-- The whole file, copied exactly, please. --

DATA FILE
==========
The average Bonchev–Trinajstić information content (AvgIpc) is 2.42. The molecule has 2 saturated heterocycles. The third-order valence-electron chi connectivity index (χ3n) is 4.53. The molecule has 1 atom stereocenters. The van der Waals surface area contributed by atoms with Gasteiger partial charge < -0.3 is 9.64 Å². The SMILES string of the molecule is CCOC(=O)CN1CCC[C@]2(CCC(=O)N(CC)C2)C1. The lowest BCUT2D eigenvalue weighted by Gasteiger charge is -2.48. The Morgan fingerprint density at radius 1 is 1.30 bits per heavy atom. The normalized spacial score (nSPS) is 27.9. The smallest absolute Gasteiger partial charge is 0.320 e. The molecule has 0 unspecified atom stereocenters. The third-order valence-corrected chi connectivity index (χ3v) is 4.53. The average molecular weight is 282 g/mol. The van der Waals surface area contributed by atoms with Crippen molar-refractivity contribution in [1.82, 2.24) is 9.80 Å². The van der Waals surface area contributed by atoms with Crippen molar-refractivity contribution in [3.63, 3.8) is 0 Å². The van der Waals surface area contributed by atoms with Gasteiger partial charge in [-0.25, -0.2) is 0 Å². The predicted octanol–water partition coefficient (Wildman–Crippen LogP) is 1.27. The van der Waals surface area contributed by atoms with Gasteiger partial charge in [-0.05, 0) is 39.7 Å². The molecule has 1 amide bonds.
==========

The average Bonchev–Trinajstić information content (AvgIpc) is 2.42. The molecule has 2 saturated heterocycles. The third-order valence-electron chi connectivity index (χ3n) is 4.53. The molecule has 1 atom stereocenters. The van der Waals surface area contributed by atoms with Gasteiger partial charge < -0.3 is 9.64 Å². The SMILES string of the molecule is CCOC(=O)CN1CCC[C@]2(CCC(=O)N(CC)C2)C1. The lowest BCUT2D eigenvalue weighted by Gasteiger charge is -2.48. The Morgan fingerprint density at radius 1 is 1.30 bits per heavy atom. The normalized spacial score (nSPS) is 27.9. The smallest absolute Gasteiger partial charge is 0.320 e. The molecule has 0 unspecified atom stereocenters. The third-order valence-corrected chi connectivity index (χ3v) is 4.53. The average molecular weight is 282 g/mol. The van der Waals surface area contributed by atoms with Crippen molar-refractivity contribution in [1.82, 2.24) is 9.80 Å². The van der Waals surface area contributed by atoms with Crippen molar-refractivity contribution in [3.63, 3.8) is 0 Å². The van der Waals surface area contributed by atoms with Gasteiger partial charge in [-0.25, -0.2) is 0 Å². The predicted octanol–water partition coefficient (Wildman–Crippen LogP) is 1.27. The van der Waals surface area contributed by atoms with Gasteiger partial charge in [-0.05, 0) is 39.7 Å². The molecule has 1 amide bonds.